Karl Marx said, “History repeats itself, first as tragedy, second as farce.” A short travel through history reveals that it keeps repeating itself as tragedy after tragedy because we stubbornly refuse to learn from it. British Prime Minister Benjamin Disraeli returned from Berlin in 1878 stating, “I have returned from Germany with peace for our time.” That peace ended with World War I. British statesman Neville Chamberlain proclaimed “peace for our time” after signing an agreement with Hitler in Munich in 1938, an agreement that was praised and celebrated in Europe and across the Atlantic. In a letter to Canadian Prime Minister Mackenzie King, President Franklin Roosevelt wrote, “I can assure you that we in the United States rejoice with you, and the world at large, that the outbreak of war was averted.” The New York Daily News declared, “Hitler has made a significant gesture toward peace.” That “significant gesture toward peace” ended up with World War II and fifty million dead, including six million Jews.
Echoing those two delusional optimists, President of the United States Barack Obama proclaimed after signing the Geneva Agreement with Iran that the U.S. and allied diplomacy “opened up a new path toward a world that is more secure.” Time will prove the president’s political blindness and lack of historical perspective. The Geneva Agreement has all the underpinnings of the Munich Agreement. Just as in 1930 the world failed to stop Hitler, while the viper was still in its crib, and tolerated Germany’s violations of the Treaties of Vesalius to allow her to re-arm, the world de facto allowed Iran to ignore United Nations Security Council resolutions and continue the development of a nuclear weapon. Just as Britain sold Czechoslovakia out in 1938 to appease Hitler, the United States sold Israel out in 2013 to appease Iran, with one subtle difference: Israel will not surrender the way Czechoslovakia did.
According to Secretary of State John Kerry, the United States enters into negotiations with Iran “with eyes absolutely wide open. We have no illusions.” The historical precedents and political prudence would tell us otherwise. Here are just a few examples
Just as Iran was about to sink into chaos, the United States and its European allies offered her a helping hand. Kerry insists that if Iran violates the agreement it can be reversed and sanctions can be re-applied.
The folly of this argument is that nothing in this world is more permanent than something temporary. The administration will never recognize its failure, and Obama supporters will insist on further softening the sanctions in order to provide Iran with more incentive to comply. Just as with Hitler in the 1930s, the slippery slope of appeasement will prove to be irreversible and will continue until the sanction regime crumbles or Iran obtains a nuclear bomb, whichever comes first.
In Geneva, Kerry said of the agreement, “It will make our ally Israel safer.” Benjamin Netanyahu, prime minister of Israel, does not share Mr. Kerry’s Chamberlain-ish optimism. Netanyahu called the agreement “a historic mistake.” What can John Kerry, an amateur in international diplomacy, and his boss possibly know that Benjamin Netanyahu, a highly experienced politician and a recognized expert on Middle East relations, does not? Kerry also said, “It will make our partners in the region safer.” It is not clear which of the U.S. partners in the Middle East he is referring to. Netanyahu is not alone in criticizing the agreement; the Saudis do not like it, the Jordanians do not like it. Who does? The Iranians and Syrians, of course.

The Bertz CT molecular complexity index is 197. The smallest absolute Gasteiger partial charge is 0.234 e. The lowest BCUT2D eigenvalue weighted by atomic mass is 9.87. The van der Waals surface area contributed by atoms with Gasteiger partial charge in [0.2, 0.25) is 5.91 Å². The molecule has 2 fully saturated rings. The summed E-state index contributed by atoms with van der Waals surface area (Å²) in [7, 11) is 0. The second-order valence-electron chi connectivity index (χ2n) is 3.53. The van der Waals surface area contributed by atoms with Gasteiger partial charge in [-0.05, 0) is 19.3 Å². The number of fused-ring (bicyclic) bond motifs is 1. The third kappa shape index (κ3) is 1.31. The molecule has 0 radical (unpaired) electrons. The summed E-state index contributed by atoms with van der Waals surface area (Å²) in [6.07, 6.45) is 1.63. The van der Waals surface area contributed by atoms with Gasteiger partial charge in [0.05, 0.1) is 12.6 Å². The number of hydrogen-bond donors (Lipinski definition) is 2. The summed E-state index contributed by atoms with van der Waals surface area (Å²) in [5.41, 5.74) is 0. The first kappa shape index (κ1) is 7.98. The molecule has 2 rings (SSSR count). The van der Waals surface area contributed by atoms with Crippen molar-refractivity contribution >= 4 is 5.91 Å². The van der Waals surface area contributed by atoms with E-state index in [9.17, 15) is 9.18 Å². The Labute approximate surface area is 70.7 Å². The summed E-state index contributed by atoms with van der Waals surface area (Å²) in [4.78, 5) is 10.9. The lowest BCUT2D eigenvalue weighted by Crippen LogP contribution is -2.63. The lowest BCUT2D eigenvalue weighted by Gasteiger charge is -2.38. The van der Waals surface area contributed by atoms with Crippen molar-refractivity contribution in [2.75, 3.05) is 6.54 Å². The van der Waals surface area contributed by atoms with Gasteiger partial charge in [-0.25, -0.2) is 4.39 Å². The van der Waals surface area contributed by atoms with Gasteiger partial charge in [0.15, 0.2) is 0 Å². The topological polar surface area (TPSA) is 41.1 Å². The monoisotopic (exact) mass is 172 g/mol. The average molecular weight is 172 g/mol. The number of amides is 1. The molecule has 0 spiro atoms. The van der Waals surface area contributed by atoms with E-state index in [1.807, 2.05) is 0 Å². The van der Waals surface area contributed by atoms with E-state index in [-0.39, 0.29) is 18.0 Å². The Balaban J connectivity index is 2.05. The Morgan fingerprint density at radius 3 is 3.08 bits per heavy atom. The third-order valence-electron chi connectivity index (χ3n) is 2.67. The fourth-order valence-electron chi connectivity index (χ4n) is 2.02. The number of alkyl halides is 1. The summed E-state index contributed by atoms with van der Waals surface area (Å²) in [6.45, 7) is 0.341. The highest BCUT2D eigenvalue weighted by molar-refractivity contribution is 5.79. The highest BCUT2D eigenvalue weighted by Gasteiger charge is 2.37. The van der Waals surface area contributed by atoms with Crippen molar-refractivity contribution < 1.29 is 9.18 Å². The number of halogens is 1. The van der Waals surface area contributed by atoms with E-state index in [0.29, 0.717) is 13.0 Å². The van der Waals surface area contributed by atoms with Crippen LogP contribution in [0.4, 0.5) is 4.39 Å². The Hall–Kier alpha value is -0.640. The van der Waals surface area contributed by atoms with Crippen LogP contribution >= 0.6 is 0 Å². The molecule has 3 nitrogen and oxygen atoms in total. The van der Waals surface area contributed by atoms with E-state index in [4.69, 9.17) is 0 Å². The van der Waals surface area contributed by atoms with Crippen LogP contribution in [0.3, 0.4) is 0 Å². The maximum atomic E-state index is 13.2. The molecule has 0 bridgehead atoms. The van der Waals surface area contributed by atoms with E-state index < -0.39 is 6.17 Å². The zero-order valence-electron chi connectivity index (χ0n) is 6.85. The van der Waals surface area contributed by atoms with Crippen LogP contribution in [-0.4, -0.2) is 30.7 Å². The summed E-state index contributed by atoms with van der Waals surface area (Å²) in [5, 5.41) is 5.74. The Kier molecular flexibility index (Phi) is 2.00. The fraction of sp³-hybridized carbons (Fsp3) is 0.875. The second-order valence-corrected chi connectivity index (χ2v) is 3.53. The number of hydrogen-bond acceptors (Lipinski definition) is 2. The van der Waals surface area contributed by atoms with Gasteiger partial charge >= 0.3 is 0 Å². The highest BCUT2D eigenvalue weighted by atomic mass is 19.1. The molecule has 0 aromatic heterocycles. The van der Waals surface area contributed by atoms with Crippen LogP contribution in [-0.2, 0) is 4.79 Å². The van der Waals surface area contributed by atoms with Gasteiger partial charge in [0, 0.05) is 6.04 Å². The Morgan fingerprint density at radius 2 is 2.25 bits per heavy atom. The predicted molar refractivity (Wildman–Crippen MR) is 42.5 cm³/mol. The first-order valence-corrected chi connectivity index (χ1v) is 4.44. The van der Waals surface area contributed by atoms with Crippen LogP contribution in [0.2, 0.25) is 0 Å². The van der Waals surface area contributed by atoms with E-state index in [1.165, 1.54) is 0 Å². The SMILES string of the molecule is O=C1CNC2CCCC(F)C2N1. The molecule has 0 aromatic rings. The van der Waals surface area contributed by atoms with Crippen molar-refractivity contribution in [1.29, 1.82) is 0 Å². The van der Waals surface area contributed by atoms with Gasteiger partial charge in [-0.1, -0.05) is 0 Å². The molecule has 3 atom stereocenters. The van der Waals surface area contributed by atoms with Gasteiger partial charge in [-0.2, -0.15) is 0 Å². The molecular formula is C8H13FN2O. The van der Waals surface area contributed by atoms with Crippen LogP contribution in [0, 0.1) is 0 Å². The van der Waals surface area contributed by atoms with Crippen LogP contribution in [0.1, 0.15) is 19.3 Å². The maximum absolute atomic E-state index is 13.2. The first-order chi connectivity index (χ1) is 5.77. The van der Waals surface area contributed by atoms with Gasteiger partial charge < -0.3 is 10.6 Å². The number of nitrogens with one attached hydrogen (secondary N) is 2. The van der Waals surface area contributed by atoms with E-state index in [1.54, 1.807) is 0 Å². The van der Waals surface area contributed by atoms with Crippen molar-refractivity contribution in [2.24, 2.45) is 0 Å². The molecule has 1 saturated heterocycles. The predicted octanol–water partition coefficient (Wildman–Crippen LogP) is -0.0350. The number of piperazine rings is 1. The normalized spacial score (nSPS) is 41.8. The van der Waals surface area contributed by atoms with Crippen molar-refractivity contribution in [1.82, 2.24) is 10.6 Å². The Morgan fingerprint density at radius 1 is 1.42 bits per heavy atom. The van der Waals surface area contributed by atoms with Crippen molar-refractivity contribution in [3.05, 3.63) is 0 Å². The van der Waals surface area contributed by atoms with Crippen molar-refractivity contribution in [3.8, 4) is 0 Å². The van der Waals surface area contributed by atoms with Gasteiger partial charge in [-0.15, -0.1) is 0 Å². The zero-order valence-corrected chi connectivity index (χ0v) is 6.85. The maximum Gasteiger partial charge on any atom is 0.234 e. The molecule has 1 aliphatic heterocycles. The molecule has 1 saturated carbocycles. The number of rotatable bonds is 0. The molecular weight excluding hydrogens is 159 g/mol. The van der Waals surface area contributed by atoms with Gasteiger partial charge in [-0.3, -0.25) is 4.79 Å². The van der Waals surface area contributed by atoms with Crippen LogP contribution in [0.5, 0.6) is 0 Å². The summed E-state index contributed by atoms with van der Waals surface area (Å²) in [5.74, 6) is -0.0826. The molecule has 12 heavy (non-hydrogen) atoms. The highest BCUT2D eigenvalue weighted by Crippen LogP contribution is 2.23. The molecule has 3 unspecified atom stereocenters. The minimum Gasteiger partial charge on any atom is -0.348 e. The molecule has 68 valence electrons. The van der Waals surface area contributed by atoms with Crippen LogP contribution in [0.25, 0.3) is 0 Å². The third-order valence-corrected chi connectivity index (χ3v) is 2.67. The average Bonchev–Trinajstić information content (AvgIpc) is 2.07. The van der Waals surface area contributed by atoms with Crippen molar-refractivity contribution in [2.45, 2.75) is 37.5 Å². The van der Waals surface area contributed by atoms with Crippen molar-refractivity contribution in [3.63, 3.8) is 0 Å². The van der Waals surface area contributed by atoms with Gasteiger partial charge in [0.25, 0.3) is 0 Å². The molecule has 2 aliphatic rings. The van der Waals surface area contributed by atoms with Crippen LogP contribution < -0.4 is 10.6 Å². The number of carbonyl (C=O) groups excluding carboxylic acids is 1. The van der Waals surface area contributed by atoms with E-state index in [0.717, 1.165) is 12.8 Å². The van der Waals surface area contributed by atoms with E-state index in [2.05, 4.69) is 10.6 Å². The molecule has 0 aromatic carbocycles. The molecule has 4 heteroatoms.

Kerry said this agreement, “Put to the test what Iran’s real intentions are.” It seems he and the president are the only two people in the world who do not know what Iran’s intentions are. Iran has been the chief world troublemaker for the last 30 years. If these two detached-from-reality peacemakers do not believe the Israelis, Saudis and Jordanians, the Iranians leave no doubts about their intentions. Iranian Supreme Leader Khamenei attacked the United States, France and Israel, saying that “Zionist officials cannot be called humans, they are like animals,” that “the Israeli regime is doomed to failure and annihilation,” that the “Zionist regime” is the “rabid dog of the region.” John Kerry, who suppressed his Jewishness, can afford to be dismissive, but to the Israelis those words sound too familiar to ignore. They remember Adolf Hitler’s, “The Jews are definitely a race, but they are not human.”
Realizing the weakness of his arguments, Kerry is desperately asking, “What is the alternative?” In doing so he is acknowledging that the administration is weak and has no stomach for stopping Iran from achieving its ultimate objective.
History is repeating itself. Just as Europeans’ weakness led to the Munich Agreement, which resulted in World War II, this agreement has laid ground for a new Middle East conflict. Pinned in a corner by the United States and chronically delusional Europeans Israel cannot afford to be a spectator in this unfolding drama that threatens its very existence.
The president called the agreement historic. It certainly is, but not in the way he intended. Rather, it reflects the president’s catastrophic failure of vision, how for the sake of political expediency he has fostered the conditions for nuclear war.
About the Author:
Alexander G. Markovsky is a Russian émigré. He holds degrees in economics and political science from the University of Marxism-Leninism and MS in structural engineering from Moscow University. He resides in Houston, Texas, with his wife and daughter, where he owns a consulting company specialized in management of large international projects.